There is still another layer on top of all this: the politics of immigration. Both proponents and opponents of reform acknowledge the fact that the United States is rapidly becoming a country where the majority of persons residing here will claim minority status: Native Americans, Hispanics, African-Americans, Asians. But the fastest growing of these groups is the Hispanic population, and that poses special problems for Republicans, who rightly fear losing any political traction with this population if they oppose immigration for its members.
Over the past several years we have witnessed open conflict between these two factions within the Republican Party. The Republican-dominated House introduces omprehensive reform legislation in 2005, but it came at a time when anxiety about the flood of illegal immigrants was at its peak. The legislation was never considered. Two years later, the Senate came within one vote of getting the necessary number to pass a similar comprehensive piece of legislation introduced by Senators McCain and Kennedy. With the passing of another election, Democrats were in control of the House, Senate, and White House, but still could not pass a comprehensive reform bill.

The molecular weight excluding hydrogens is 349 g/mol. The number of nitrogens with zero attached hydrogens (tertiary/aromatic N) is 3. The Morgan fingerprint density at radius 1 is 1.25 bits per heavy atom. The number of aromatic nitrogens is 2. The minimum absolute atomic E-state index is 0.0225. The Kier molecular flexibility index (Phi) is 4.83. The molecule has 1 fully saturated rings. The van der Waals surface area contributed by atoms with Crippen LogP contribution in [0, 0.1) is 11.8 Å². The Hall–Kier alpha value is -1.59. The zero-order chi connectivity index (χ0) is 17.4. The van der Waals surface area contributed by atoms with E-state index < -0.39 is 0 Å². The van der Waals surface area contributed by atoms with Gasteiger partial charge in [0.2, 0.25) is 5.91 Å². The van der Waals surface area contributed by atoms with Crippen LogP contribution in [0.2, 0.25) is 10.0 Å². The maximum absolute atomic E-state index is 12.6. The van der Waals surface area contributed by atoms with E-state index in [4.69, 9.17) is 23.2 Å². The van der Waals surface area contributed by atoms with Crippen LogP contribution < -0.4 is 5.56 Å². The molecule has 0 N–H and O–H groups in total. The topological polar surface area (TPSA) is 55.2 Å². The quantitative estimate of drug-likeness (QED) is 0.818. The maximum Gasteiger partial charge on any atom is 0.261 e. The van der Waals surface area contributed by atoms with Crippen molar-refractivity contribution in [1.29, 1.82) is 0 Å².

Since taking back the House in 2010, Republicans have grappled with the issue, while the Senate managed to pass an imperfect but nonetheless comprehensive approach to the issue in 2013. Only weeks ago, the Speaker of the House signaled that this was going to be a legislative priority for the House in 2014 by hiring a well-known expert on immigration policy to shepherd the issue through the House. Then, at their “retreat” in late January, House Republicans adopted a set of principles (they insist on referring to them as “standards”) that seemed to put them squarely on the path to adopting not one but a number of individual bills that would incorporate all the key elements of reform. Less than a week later, however, the Speaker seemed to dash the hopes of reform advocates by saying at his daily news conference that immigration reform would likely not be brought up in 2014.
So, what is going on? Was this a tactical move to get more leverage with the White House or with the Senate? Did the Speaker hear from the rank and file strong objections to the standards their own caucus adopted a few days earlier? Or did the leadership decide it was unwise to introduce such a controversial issue into the political mix when hammering away on Obamacare seemed to be the winning issue heading into this fall’s midterm elections.
Most likely, it was a combination of all these factors that led to the decision to lay immigration aside for the current session of Congress. At least, that is what it looks like this week on Capitol Hill. But the issue isn’t going to go away. One thing is certain. Until the immigration question is dealt with, millions of immigrants and Americans—workers and employers—will be stuck in the crosswalk, wondering if the traffic light is red or green.